White Paper: Improving Cable Performance in Harsh Environments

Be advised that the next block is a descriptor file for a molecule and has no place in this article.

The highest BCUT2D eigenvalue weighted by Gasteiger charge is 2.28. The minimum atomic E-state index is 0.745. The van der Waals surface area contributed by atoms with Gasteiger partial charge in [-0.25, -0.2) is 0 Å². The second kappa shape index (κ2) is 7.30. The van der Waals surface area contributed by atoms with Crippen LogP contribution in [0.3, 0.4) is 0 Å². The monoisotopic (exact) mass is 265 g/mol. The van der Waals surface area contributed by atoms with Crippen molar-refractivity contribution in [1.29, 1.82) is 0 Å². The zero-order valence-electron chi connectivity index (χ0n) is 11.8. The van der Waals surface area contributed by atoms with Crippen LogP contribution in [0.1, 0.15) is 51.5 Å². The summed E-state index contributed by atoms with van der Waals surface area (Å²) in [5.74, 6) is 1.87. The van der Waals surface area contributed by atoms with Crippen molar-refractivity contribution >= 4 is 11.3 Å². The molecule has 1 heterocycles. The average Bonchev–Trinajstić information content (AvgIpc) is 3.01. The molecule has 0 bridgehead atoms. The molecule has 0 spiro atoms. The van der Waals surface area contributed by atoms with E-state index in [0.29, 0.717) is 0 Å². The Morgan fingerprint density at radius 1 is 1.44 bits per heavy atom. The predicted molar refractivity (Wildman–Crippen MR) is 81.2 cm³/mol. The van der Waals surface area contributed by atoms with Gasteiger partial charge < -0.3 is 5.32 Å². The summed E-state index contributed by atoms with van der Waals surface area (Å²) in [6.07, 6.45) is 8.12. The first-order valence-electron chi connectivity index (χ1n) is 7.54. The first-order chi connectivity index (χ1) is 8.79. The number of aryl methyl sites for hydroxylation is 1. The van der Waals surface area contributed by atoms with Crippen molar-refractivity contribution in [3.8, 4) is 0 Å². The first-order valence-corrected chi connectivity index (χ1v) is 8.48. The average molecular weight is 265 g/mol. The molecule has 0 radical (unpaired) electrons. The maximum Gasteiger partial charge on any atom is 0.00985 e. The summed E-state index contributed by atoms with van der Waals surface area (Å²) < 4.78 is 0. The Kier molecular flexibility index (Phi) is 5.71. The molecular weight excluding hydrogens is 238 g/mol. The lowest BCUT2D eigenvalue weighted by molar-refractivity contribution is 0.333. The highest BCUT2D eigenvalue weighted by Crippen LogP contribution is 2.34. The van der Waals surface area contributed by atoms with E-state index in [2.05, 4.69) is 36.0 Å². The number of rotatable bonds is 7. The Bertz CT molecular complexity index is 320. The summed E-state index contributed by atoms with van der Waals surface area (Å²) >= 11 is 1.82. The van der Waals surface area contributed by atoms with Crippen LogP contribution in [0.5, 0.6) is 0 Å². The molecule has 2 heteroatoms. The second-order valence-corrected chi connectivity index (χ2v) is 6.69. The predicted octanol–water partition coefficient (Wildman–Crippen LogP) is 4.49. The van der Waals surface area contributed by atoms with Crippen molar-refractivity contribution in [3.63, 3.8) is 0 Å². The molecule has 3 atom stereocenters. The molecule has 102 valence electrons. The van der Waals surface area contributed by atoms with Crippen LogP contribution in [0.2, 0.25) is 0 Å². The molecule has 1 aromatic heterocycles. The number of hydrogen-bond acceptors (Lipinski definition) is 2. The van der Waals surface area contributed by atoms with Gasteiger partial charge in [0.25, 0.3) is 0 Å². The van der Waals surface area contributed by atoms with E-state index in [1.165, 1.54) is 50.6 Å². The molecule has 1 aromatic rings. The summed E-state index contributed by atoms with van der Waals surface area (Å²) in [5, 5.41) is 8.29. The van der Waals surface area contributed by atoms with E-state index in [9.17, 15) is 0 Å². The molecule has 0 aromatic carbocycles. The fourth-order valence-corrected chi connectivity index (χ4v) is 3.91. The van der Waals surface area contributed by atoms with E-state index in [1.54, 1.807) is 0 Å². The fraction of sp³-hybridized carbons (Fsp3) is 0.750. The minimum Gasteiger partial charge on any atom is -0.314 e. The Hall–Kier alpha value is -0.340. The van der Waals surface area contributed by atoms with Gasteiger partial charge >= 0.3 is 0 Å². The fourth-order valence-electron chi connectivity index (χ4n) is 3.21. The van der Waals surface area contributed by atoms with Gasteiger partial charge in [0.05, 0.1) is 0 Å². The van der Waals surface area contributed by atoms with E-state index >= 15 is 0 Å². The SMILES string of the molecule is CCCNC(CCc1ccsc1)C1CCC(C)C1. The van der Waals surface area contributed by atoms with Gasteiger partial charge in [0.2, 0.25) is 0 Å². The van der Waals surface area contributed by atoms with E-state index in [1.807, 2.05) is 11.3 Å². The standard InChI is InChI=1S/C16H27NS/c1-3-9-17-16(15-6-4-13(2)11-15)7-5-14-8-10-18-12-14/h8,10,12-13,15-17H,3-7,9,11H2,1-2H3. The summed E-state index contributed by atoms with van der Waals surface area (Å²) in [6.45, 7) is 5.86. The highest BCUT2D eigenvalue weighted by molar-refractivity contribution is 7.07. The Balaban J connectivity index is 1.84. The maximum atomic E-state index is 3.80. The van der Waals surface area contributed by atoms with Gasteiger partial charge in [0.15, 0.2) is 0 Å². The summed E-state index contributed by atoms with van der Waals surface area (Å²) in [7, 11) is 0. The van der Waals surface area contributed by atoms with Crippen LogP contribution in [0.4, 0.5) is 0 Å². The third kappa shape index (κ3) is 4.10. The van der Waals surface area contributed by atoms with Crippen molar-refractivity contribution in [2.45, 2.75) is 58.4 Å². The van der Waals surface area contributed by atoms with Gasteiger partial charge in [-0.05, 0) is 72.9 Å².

Improving Cable Performance in Harsh Environments February 2013 White Paper Abstract: Cables are often the last component considered when designing an electronic system. However, cables are really the system’s lifeline — if a cable fails, the entire system can stop functioning. For example, if the cable system used for data transmission in a spacecraft fails, the communication between the craft and mission control could be lost. Cable performance is based on reliability, durability, and signal integrity, all of which can be compromised by electrical, mechanical, and environmental stress. The ideal cable system should be engineered to last the life of the product in any environment. Improving Cable Performance in Harsh Environments Contents Page Number Topic 2 Introduction 2 Identifying Constraints 4 Designing the Cable System 4 Choosing the Right Material 8 Verifying the Cable Design 9 Understanding Total Cost of Ownership 10 Sample Applications in Harsh Environments 10 Clean Manufacturing 11 Oil and Gas 12 Aircraft 13 Spaceflight 14 Cable Selection Checklist Improving Cable Performance in Harsh Environments Page 1 Selecting the Right Cable System for Your Environment Cables are often the last component considered during system designs. In many situations, cables are really the system’s lifeline — if a cable goes down, the entire system can stop. For example, if the cable system used for data transmission in a spacecraft fails, the communication between the craft and mission control could be lost. Cable reliability is based on both durability and signal integrity, and the ideal cable system should be engineered to last the life of the product in any environment. The environments in which cable systems are being used today are becoming more challenging. A harsh environment is one in which a cable’s reliability, signal integrity, and life performance can be compromised by the environment in which it is used. In essence, a harsh environment is one in which a standard or “catalog” cable will not perform in your environment. For example, cables are being exposed to such things as extreme temperatures, chemicals, abrasion, and extensive flexing. Additional factors can include the need for smaller, lighter packaging for cable systems that last longer and cost less. Regardless of the application for which you are designing an electrical system, it is essential to identify all of the potential factors that can affect the electrical performance of the cable system. These variables have a direct impact on the materials used for cable insulation and jacketing as well as the construction of the cable. Using a systematic approach will help ensure that you select the best cable for your application — an approach that includes the following: • List the constraints that will affect performance, including electrical, mechanical, environmental, and application-specific factors. • Share this list with your cable manufacturers so they can select the best materials and construction; through testing and data analysis, the manufacturer should demonstrate that the cable will, in fact, perform in your environment. • Understand your total cost of ownership. How much does it matter? What is the cost of a failure? Many of today’s applications have environmental influences that require unique materials and mechanical properties to ensure reliable cable performance. First you need to consider the electrical, mechanical, and environmental stress that the cable will encounter in your application. In addition, most applications have unique issues that can stress a cable system, such as extreme temperatures in a geophysical application or vibration in aerospace applications. Electrical performance is probably the first and foremost consideration in a cable system, and many factors can potentially compromise signal integrity, such as • electromagnetic interference (EMI) from both sources inside the cable and external sources; • crosstalk, which results from unwanted coupling of signals between two transmission circuits; Identifying Constraints Introduction Improving Cable Performance in Harsh Environments Page 2 Improving Cable Performance in Harsh Environments Page 3 • attenuation, which ultimately determines the maximum length of a signal cable; and • conductor resistance, which affects voltage drop over a power line. Electrical performance is typically very reliable when there are not other environmental factors; however, when you add mechanical, environmental, or application-specific stress, it can become very difficult to maintain reliable electrical performance. Mechanical stress occurs when cable systems are exposed to movement, often in tight spaces at high speeds, such as in automation and aerospace applications. Movement includes random, rolling, and torsion types of motion. Bend radius is the greatest influence on cable life in any flex application. The quantity of motion is also important. For example, bending and flexing a cable only during initial installation is not as critical as the repeated high flex cycles of automated devices. These types of flexing create kinetic energy in the cable, which can cause severe damage if not properly managed. When cables move, they rub against each other, the cable chain, or other hardware in the system, generating friction that can result in jacket abrasion. Also, when cables move in a harsh environment, they can come into contact with sharp surfaces that can cut cables or expose them to severe abrasion. When the complexities of compensating for extreme acceleration and vibration are added, mechanical stress can significantly compromise signal integrity and cause premature failure of a cable. Environmental stress results from the physical area in which the cables are used and exposed. Extreme temperatures affect cable materials, with low temperatures making them brittle and high temperatures causing them to become very soft. Like extreme temperatures, extreme pressures can have a significant impact on cables. Vacuum, which is just a very low level of pressure, leaches oils and additives out of a cable, contaminating the work surface such as in a clean manufacturing process for semiconductor chips. On the other hand, hydrostatic pressure, like that found in geophysical exploration, causes gas or liquids to permeate insulation or cable jackets. Gases and liquids such as cleaning fluids, fuel, lubricants, chemicals, and steam destroy some cable materials. Radiation can damage both insulation and jacket materials, depending on the type and dosage level. Friction, which is caused by cable movement, can compromise cable jackets by causing particulation, while contaminants such as mud, chemicals, or metal chips, can damage the cable jacket. Environmental stress can significantly shorten the life of a cable, so these issues must be taken into account when designing a cable system. Application-specific stress results from constraints that are unique to the application in which your product will be used. For example, aerospace applications need cables to be as light and small as possible in order to minimize mass during take-off, and in clean manufacturing environments, particulation is a critical issue. In addition, if the cables are used in areas where the general public may come in contact with them, such as transporta- tion and automation applications, you need to consider such safety issues as flammability, voltage, and the use of halogens. Improving Cable Performance in Harsh Environments Page 4 One of the added complexities of designing a cable system for a harsh environment is that electrical, mechanical, and environmental performance are interwoven. Each has a direct impact on the other, so as you design a cable to ensure high performance in one area, you must evaluate the impact on the others. Once you have identified the operating and environmental issues that may have an impact on cable performance, the next step is to design a cable system that will withstand all of the factors of your environment. This process involves selecting the right materials for cable construction and ensuring that sufficient testing has been done to verify that the cable will sur- vive in your application. Selecting a manufacturer with extensive expertise in a variety of cable materials, harsh environments, and your specific industry ensures that the cable system will function reliably. Consider how different the issues are that can affect a cable’s performance in a spacecraft, aircraft, cleanroom, or oil exploration application. Choosing the Right Material Choosing the right materials for cable insulation and jacketing is crucial for achieving reliable performance. Ensuring high-quality signal integrity means evaluating the insulation and jacket materials for attributes that account for the harsh elements of your application. The dielectric materials used in signaling cables affect the signal integrity as well as robustness of the cable. The insulation material used in an outer jacket or in a hook-up wire application affects maximum voltage and resistance to abrasion. Jacket materials should have good mechanical properties and protect interior components from the external environment (temperature, impact, friction, liquids, and gases, for example). The list of possible materials used in cable insulation and jacketing is very long, and many of these have been developed for specific applications such as transportation, power, and data transmission. Because these materials all have unique properties, some are more appropriate than others for harsh environments, including polyurethane, polyethylene, polyimide, fluoropolymers, and engineered fluoropolymers to name a few. Polyurethane (Figure 1) is a good jacket material, but its dielectric withstanding voltage is low when compared to other materials. Mechanically, polyurethane is flexible, and it is very resistant to cut-through and abrasion. Treatment for flame-resistance does not reduce its flexibility; however, the more flexible grades tend to be sticky or tacky, which results in a higher coefficient of friction. Environmentally, polyurethane is resistant to solvents, UV rays, radiation, and fungus. Polyurethane has a limited temperature range; it becomes brittle around -40°C, and its upper temperature limit is around 100°C. Designing the Cable System Improving Cable Performance in Harsh Environments Page 5 Figure 1: Properties of Polyurethane pros cons Electrical Overall electrical performance Dielectric withstanding voltage Mechanical Cut-through resistance Tacky in high-flexibility grade Abrasion resistance Flexiblility Flame treatment doesn’t reduce flexibility Environmental Solvent resistance Temperature resistance UV resistance Contaminant resistance Radiation resistance Fungus resistance Application Primarily used for jacketing Constraints Polyethylene (Figure 2) has a relatively low dielectric constant, which can be further reduced with the addition of foam. Mechanically, polyethylene is abrasion resistant, but as it is treated to increase abrasion resistance, it becomes stiffer, so it is not as flexible as other materials. Like polyurethane, polyethylene’s temperature range is rather limited, and it is difficult to bond cable boots to polyethylene cable jackets. The overall mechanical properties of polyethylene are reduced by flame-retardant treatments. Polyethylene is most appropriate for conductor insulation because when used in jackets, it tends to be stiff. Figure 2: Properties of Polyethylene pros cons Electrical Dielectric constant Insulation resistance Mechanical Abrasion resistance Stiff in abrasion-resistant Wide range of grades grades Environmental Chemical resistance Temperature resistance Low coefficient of friction Adhesion Moisture resistance Flame retardance Application Used for conductors and Flexibility Constraints jackets Polyimide (Figure 3) has very good electrical properties, such as high dielectric withstanding voltage. It is a durable material with good cut-through and abrasion resistance. Polyimide is used in flexible circuits for many consumer products, and as primary wire insulation, it is often combined with polytetrafluoroethylene (PTFE) and other fluoropolymers. For many space applications, polyimide is a good choice because of its wide temperature range, high radiation resistance, and low out-gassing properties. Polyimide is not a good choice for applications in which water or water vapor is present because it is hydrophilic and easily absorbs water — a chemical reaction known as hydrolysis. This reaction can result in decomposition of the insulation. Polyimide is also vulnerable to arc-tracking when a damaged wire sustains a momentary short circuit and creates a carbon path in the insulation. This conductive carbon path can later support an arc that ignites the wire and other wires in the bundle. Improving Cable Performance in Harsh Environments Page 6 Figure 3: Properties of Polyimide pros cons Electrical Dielectric withstanding Arc tracking voltage High dielectric constant Mechanical High cut-through resistance Embrittlement Abrasion resistance Cracking Environmental High temperature Hydrophilic High radiation resistance Hydrolysis Application Primarily used for conductor Not appropriate for wet Constraints insulation, flex circuits environment Fluoropolymers and Engineered Fluoropolymers (Figure 4) such as FEP, PFA, PTFE, and engineered PTFE are excellent as insulation and jacket materials, particularly in applications when the cost of system failure is high. The dielectric withstanding voltage of fluoropolymers is among the highest of any insulation material. Fluoropolymers can withstand extreme tempera- tures, but each material has its own range: FEP can handle temperatures ranging from -250°C to 150°C, while PFA ranges from -250°C to 200°C. PTFE is suitable for temperatures from cryogenic to 260°C without losing flexibility. Fluoropolymers can also withstand exposure to chemicals, acids, and aggressive solvents, and they are naturally flame retardant, which enables them to meet safety and performance standards easily. PTFE and its co-polymers also have the benefit of low outgassing, critical for ultra-high vacuum (UHV) environments. Most fluoropolymers are flexible, but like temperature-resistance, flexibility varies depending on the specific material, with PFA being the stiffest, then FEP, PTFE, and engineered PTFE being the most flexible. In addition, anything that is added to a cable’s insulation, jacket, conductors, or shield wires will outgas in a vacuum. Outgassing is not bad in itself; however, when materials outgas, the gas condenses on cooler surfaces, which are typically the work surfaces in the application area. For example, in a satellite, optics can become fogged by silicone oil or other processing lubricants that outgas from a cable. PTFE is chemically inert and does not contain any process additives, oils, lubricants, or plasticizers, which makes it the best material for vacuum environments. Figure 4: Properties of Fluoropolymers pros cons Electrical Dielectric withstanding voltage Dielectric constant Mechanical Flexibility Abrasion and cut-through Tensile strength resistance Environmental Liquid and gas resistance Radiation resistance Temperature and UV resistance No outgassing Coefficient of friction Application Used as insulation, dielectric, Additional processing required Constraints and jackets Flame resistance Performance standards Improving Cable Performance in Harsh Environments Page 7 One of the few weaknesses of fluoropolymers is that they are not very resistant to abrasion and cut-through. Certain fluoropolymers can be engineered to enhance their physical, chemical, and electromagnetic attributes, which improves a cable’s ability to withstand the specific challenges of an application. For example, ethylene tetrafluoroethylene (ETFE) can be irradiated to improve its mechanical properties and chemical resistance; however, irradiation increases stiffness, so there is a significant decrease in flexibility. On the other hand, PTFE is naturally thermal-resistant and chemically inert, so its excellent temperature and chemical properties are not altered when engineered to enhance electrical or mechanical attributes. The microstructure of PTFE can be modified, which creates billions of nodes and fibrils. These structures can be engineered in very specific ways to enhance the properties of PTFE. Re-enforcement of polymer resins creates composite films with high durability, thermal stability, and excellent electrical performance. W. L. Gore & Associates has developed proprietary technologies that allow fluoropolymers to be engineered so it can withstand a wide variety of environmental and mechanical challenges (Figure 5). For example, the dielectric materials used to insulate conductors can significantly affect attenuation, cable size, and flexibility. The lower the dielectric loss, the less attenuation the cable exhibits. Typical fluoropolymers used in cable insulation have a dielectric loss of 2.1. If cable size is an issue, fluoropoly- mers can be engineered to have a dielectric constant of 1.3 — the lowest dielectric constant of any material used as a dielectric in cables and a value that approaches the dielectric constant of air. A low dielectric constant means that less material is required to achieve the desired impedance, which in turn means a smaller cable diameter and reduced weight. Or, dielectric withstanding voltage can be increased, resulting in improved electrical endurance at the same wall size, or conversely, smaller wall size without compromising electrical performance. Gore’s engineered fluoropolymers are incredibly consistent, allowing for excellent impedance control, minimal impedance variation, and excellent signal balance, which reduce common mode conversion. Another version of engineered fluoropolymers can be made semi-conductive and used to increase the effectiveness of a cable’s shield. For issues of abrasion or cut-through resistance, Gore has engineered fluoropolymers to attain a tensile strength that is 50 times greater than standard PTFE. And for extreme temperatures, Gore has engineered fluoropolymers to withstand temperatures from cryogenic to 300°C. Most important, however, is that these attributes can be enhanced while maintaining the other favorable properties of PTFE such as temperature range, low coefficient of friction, chemical resistance, and low outgassing. This ability to engineer the physical and electromagnetic attributes of fluoropolymers results in Gore’s cables being smaller and more flexible without compromising signal quality. Improving Cable Performance in Harsh Environments Page 8 Figure 5: Enhanced Properties of Gore’s Engineered Fluoropolymers properties Electrical Dielectric constant Dielectric withstanding voltage Mechanical Abrasion and cut-through resistance Flexibility Tensile strength Environmental Temperature and UV resistance Chemical resistance Coefficient of friction Outgassing Application-Specific Liquid and gas resistance Biocompatibility Weight and size Verifying the Cable Design The second phase of designing a cable system is verifying that it is, in fact, fit for the intended application. It is critical to select a manufacturer that understands the challenges of your industry and your application. After all, the issues that affect a cable’s performance in a spacecraft are not necessarily the same as those that affect a cable in a clean manufacturing environment. To avoid cable failure in harsh environments, it may be necessary for the manufacturer to develop tests that evaluate electrical performance while simulating mechanical and environmental stress similar to that in your application. At Gore, we have a core value that we call ‘fitness for use,’ which means that our products do what we say they do. Therefore, we have developed state-of-the-art labs around the world where we test the electrical, mechanical, and environmental performance of cable systems. Most manufacturers perform some level of electrical testing on every cable design before it is approved for delivery, so your basic electrical requirements can be checked against the specifications for the cable. Some industries have defined safety, environmental, and performance-related standards for cables, but many applications in harsh environments force you to go beyond the standards. In these kinds of situations, you should find out what level of performance testing, if any, the manufacturer has done to ensure that the cable will perform reliably in your application. What’s most important is having a thin wall insulation with high dielectric withstanding voltage. For example, if the cable has 100 Ohm differential pairs that will be used in a flexing application, then the cable’s impedance should be monitored while flex testing is performed. It is essential to monitor electrical performance and signal integrity throughout testing, and the specific type of testing that is needed depends on the environmental constraints of your application. Mechanical testing verifies electrical performance while the cable is working in the conditions of your application — conditions such as crushing, abrasion, potential cut-through, tight bending, continuous flexing, shock, and vibration. For example, if the cable is to be used on a robot in a manufacturing environ- ment, its signal performance and attenuation should be tested while the cable is being flexed at the same rate and under the same conditions in which it will Improving Cable Performance in Harsh Environments Page 9 actually be used. Not only should you ensure that the cable can withstand the mechanical stress, but you also need to know that it will maintain signal integrity for the life of the system. The cable’s electrical performance should also be measured while simulating the environmental conditions in which it will operate — conditions such as temperature, altitude, and pressure extremes; vibration and acceleration; exposure to liquids or gas; or humidity. For example, if you are designing a cable used in an aircraft, temperature cycling and altitude testing will simulate the environment in combination with several mechanical tests. Adding a clamp force during the temperature cycling test allows monitoring of the insulation’s dielectric withstanding voltage to see how the jacket and conductor change. Also, it is important to monitor impedance during altitude change, mechanical shock, and vibration tests. After the cable is put through these tests, the manufacturer should again verify the electrical performance, insulation, and jacket materials because you want to ensure that the cable will perform reliability throughout the life of the system. Throughout the cable selection process, it is important to consider the total cost of ownership because unfortunately cost is frequently a determining factor. For products that will be used in harsh environments, the consequences of the cable system being compromised or failing are usually high, and the total cost of ownership includes much more than the initial cost to purchase the cable. Total costs should include installation, maintenance, and replacement costs; manufacturing downtime and losses due to bad product; and most of all, safety issues. For example, in the aerospace industry reducing mass is a critical issue because every gram of weight adds an additional $60 to the cost of launching a spacecraft. Gore has developed extremely durable cable systems that bundle engineered fluoropolymers with other materials specifically for lightweight applications. These systems have enabled aeronautical engineers to reduce cable size by as much as 40 percent, which directly relates to reductions in their launch costs. Another example is a semiconductor manufacturer that was losing millions of dollars in wasted product due to particulation in the production line. By switching to cables specifically designed to eliminate particulation, yield has significantly increased and downtime has decreased, which has reduced total operating costs. Both of these examples illustrate the impact that cable systems have on total cost of ownership. Before selecting any cable system, you should do a similar cost analysis to ensure that you have considered the full impact of cable failure. Understanding Total Cost of Ownership Improving Cable Performance in Harsh Environments Page 10 Although most cables offer reliable electrical performance that meets industry standards, maintaining consistent signal integrity when exposed to harsh conditions requires going beyond minimum industry standards. The interaction among electrical, mechanical, environmental, and application-specific constraints can quickly compromise a cable’s performance and life if it is not engineered to withstand challenging conditions of applications such as clean manufacturing, oil and gas, aircraft, and spaceflight. Clean Manufacturing Applications Signal integrity and EMI shielding are critical for operating the equipment in clean manufacturing applications such as semiconductor and flat panel inspection (Figure 6). The signal lines are affected by the power supplies, motors, and power cables that are close by, so the cable shielding must attenuate all the external noise while be continuously flexed. Coaxial and twisted pair shields, which also affect signal attenuation and impedance, must remain stable during flexing, or critical video and control signals will be lost. Eliminating particulation is one of the biggest issues in clean manufacturing environments. These applications usually require high acceleration and continuous flexing, which can cause abrasion on the cable jacket and extreme stress on the cable components. When cables flex, they rub against other cables and surfaces like cable chains, which can create particulates if the cable jacket is not abrasion-resistant. Planar cables offer excellent signal integrity and flex life because the jacket manages all of the signal and power lines. This construction eliminates corkscrew action that occurs as round cables flex. Also, the flat geometry of planar cables reduces friction by distributing force, which results in less particulation. With a bend radius of less than two inches (51 millimeters), these cables have a longer flex life. Planar cable architecture allows components to be organized and grouped for easier termination and improved routing. Figure 6: Clean Manufacturing Constraints properties Electrical EMI Conductivity Attenuation Impedance Mechanical Acceleration Abrasion Flexing Environmental Friction Application-Specific Routing issues Cable size Particulation Sample Applications in Harsh Environments Improving Cable Performance in Harsh Environments Page 11 Oil and Gas Applications Wire and cables are critical in supplying power to the motors, generators, and heaters used in underground oil and gas applications (Figure 7). Downhole environments have extreme mechanical demands. For example, cables can be exposed to hydrostatic pressures exceeding 10,000 psi (70 MegaPascals) and temperatures above 200°C. Wires are pulled through machined passages and can be scraped or cut on a variety of sharp edges. And the use of steam, water, and very aggressive chemicals (e.g., synthetic oil, hydrogen sulfide, acid, and methane) can compromise the jacket materials. Cable size is also crucial in these applications because space for cable is limited by tubing size and machined passages. Very few insulation materials can survive this environment because they must have a high resistance to creep or cold flow and a high resistance to notch propagation. Conductor insulation with high dielectric withstanding voltage can reduce the size of the cable while still meeting voltage requirements. Jacket materials should be carefully evaluated to ensure that they will withstand exposure to the harsh chemicals and abrasive environment in which they are to be used. Figure 7: Oil and Gas Constraints properties Electrical Dielectric withstanding voltage Power transmission Mechanical Scrape and cut abrasion Tensile strength Creep resistance Environmental Chemical and hydrolysis Extreme temperatures High pressure Application-Specific Small size Chemicals at high temperature and pressure Improving Cable Performance in Harsh Environments Page 12 Aircraft Applications The two most important issues for aircraft applications are safety and weight (Figure 8). Cable shielding is very important due to many sources of electro- magnetic interference (EMI) found on an aircraft. The increased use of composite materials in aircraft structures has completely changed the electrical characteristics of modern aircraft in terms of EMI. Improving shielding at the cable bundle level is required to protect electronic systems from these effects. Mechanical stress includes vibration, acceleration loads, and potential damage during installation and maintenance. It is really important to note that any force that changes the geometry of the cable has the potential to create signal integrity issues. For example, tie-wraps and clamps can cause permanent damage to data cables. This damage can cause signal reflections and other losses in the cable. Signal integrity can also be affected by cable length and the choice of dielectric material. The aircraft environment exposes cables to contaminants such as de-icing fluids, hydraulic fluids, cleaning solutions, and water. Cables are also exposed to extreme temperatures based on proximity to hot zones on the aircraft and the effects of altitude. Operating costs and capability are directly related to the weight of the aircraft, so wire and cable materials should be electrically and mechanically robust, but they should not add significant mass to the aircraft. The ideal cable provides maximum performance with smallest size and lowest weight. Figure 8: Aircraft Constraints properties Electrical Conductivity Attenuation EMI Mechanical Vibration Abrasion Environmental Temperature Contaminants Application-Specific Lightest weight Smallest diameter Performance criteria Improving Cable Performance in Harsh Environments Page 13 Spaceflight Applications Spaceflight applications have demanding requirements that must be guaran- teed for the life of the mission (Figure 9). After all, hardware cannot be repaired or replaced after launch. High-performance cables are required to provide reli- able data transmission between spacecraft systems. The safety and success of the mission relies on the reliability of those cables. Data cables should provide low capacitance, low signal attenuation, and constant characteristic impedance along the entire length of the cable. All components of the spacecraft must withstand the shock and vibration levels of launch. Repeatable and stable performance with flexure is important, and jacket materials need to be able to withstand the abrasion that occurs with flexure. Cables in spaceflight are exposed to temperatures ranging from -200°C to +200°C. Good material selections can result in reduced cable diameters. Small cables are easier to route and their lighter weight helps address mass budgets. It is important to use materials that provide mechanical durability without compromising the weight savings. Standard flexible cables with fluorocarbon jackets and dielectrics deteriorate when exposed to high levels of radiation. Therefore, material selection becomes critical to ensure that cables remain structurally sound during radiation exposure and can achieve the required electrical performance. Figure 9: Spaceflight Constraints properties Electrical Attenuation Conductivity EMI Mechanical Vibration Flexure (added this since we mention it in copy) Environmental Radiation Temperature Application-Specific Lightest weight Smallest diameter Performance criteria Improving Cable Performance in Harsh Environments Page 14 The following checklist will assist you in identifying the issues you need to discuss with your cable manufacturer when selecting the right cable for your specific application and environment. Although you may not be able to complete all of the sections, it will be helpful if you are as specific as possible in the data you can provide. Type of Application q In-flight space: q Ground test space: q Military aircraft: q Commercial aircraft: q Military equipment: q Microwave/RF: q Geophysical: q Cleanroom: q Other: General Requirements Cable use length: Maximum cable diameter: Total number of cables: Minimum cable diameter: Data transmission: q Digital q Analog Protocol/data rate: Other: Potential Electrical Issues Voltage rating: Signal/noise requirements: Impedance: Crosstalk: Electrostatic discharge: q Yes q No Attenuation: Electromagnetic Interference: q Yes q No Other: Potential Mechanical Issues Flexing required: q Yes q No Flex type: q Rolling q Tic-toc Cycles: q Torsion q Random Bend radius/torsion angle: Stroke length: Acceleration rate: Speed: Other: Potential Environmental Issues Sharp edges: q Yes q No Abrasion: q Yes q No Maximum temperature: Minimum temperature: Humidity: q Yes q No Chemical exposure type: Liquid exposure type: Gas exposure type: Other contaminants: Outgassing: q Yes q No Shock/vibration: q Yes q No Radiation: q Yes q No Vacuum (Torr): Cleanroom class: Other: Cable Selection Checklist Improving Cable Performance in Harsh Environments Page 15 Application-Specific Issues Weight: q Yes q No Specific weight requirement: Routing: q Yes q No Cable track used: Human manipulation: q Yes q No Crush protection: q Yes q No Connector type: Regulatory requirements: Backshell: Other: Total Cost of Ownership Installation costs: Impact on operating costs: Maintenance frequency: Maintenance costs: Replacement frequency: Replacement costs: Manufacturing downtime frequency: Downtime costs: Bad product percentage: Bad product costs: Safety considerations: Safety costs: Other: Application Notes: W. L. Gore & Associates, Inc. gore.com Improving Cable Performance in Harsh Environments GORE and designs are trademarks of W. L. Gore & Associates. © 2013 W. L. Gore & Associates, Inc. 02-08-2013